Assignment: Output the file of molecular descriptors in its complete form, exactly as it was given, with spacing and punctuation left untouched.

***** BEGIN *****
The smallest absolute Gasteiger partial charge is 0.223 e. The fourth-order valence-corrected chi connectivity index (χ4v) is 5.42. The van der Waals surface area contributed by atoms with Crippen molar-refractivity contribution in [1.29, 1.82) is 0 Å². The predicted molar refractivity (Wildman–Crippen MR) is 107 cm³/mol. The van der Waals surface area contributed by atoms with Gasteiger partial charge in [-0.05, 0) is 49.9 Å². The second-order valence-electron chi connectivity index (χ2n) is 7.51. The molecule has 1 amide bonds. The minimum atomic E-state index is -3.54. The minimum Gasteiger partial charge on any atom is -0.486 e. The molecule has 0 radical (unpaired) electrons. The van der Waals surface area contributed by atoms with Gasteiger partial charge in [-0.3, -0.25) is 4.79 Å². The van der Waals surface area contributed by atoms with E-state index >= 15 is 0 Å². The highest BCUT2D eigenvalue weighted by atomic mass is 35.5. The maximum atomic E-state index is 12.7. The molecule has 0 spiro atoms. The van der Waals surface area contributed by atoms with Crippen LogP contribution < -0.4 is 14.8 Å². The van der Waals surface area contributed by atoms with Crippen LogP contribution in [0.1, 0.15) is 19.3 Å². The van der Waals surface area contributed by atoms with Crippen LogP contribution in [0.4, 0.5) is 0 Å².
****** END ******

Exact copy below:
The smallest absolute Gasteiger partial charge is 0.223 e. The fourth-order valence-corrected chi connectivity index (χ4v) is 5.42. The van der Waals surface area contributed by atoms with Crippen molar-refractivity contribution in [1.29, 1.82) is 0 Å². The predicted molar refractivity (Wildman–Crippen MR) is 107 cm³/mol. The van der Waals surface area contributed by atoms with Gasteiger partial charge in [-0.05, 0) is 49.9 Å². The second-order valence-electron chi connectivity index (χ2n) is 7.51. The molecule has 1 amide bonds. The minimum atomic E-state index is -3.54. The minimum Gasteiger partial charge on any atom is -0.486 e. The molecule has 0 radical (unpaired) electrons. The van der Waals surface area contributed by atoms with Gasteiger partial charge in [-0.3, -0.25) is 4.79 Å². The van der Waals surface area contributed by atoms with E-state index >= 15 is 0 Å². The highest BCUT2D eigenvalue weighted by atomic mass is 35.5. The maximum atomic E-state index is 12.7. The molecule has 0 spiro atoms. The van der Waals surface area contributed by atoms with Crippen LogP contribution < -0.4 is 14.8 Å². The van der Waals surface area contributed by atoms with Crippen LogP contribution in [0.1, 0.15) is 19.3 Å². The van der Waals surface area contributed by atoms with Crippen LogP contribution in [0.4, 0.5) is 0 Å².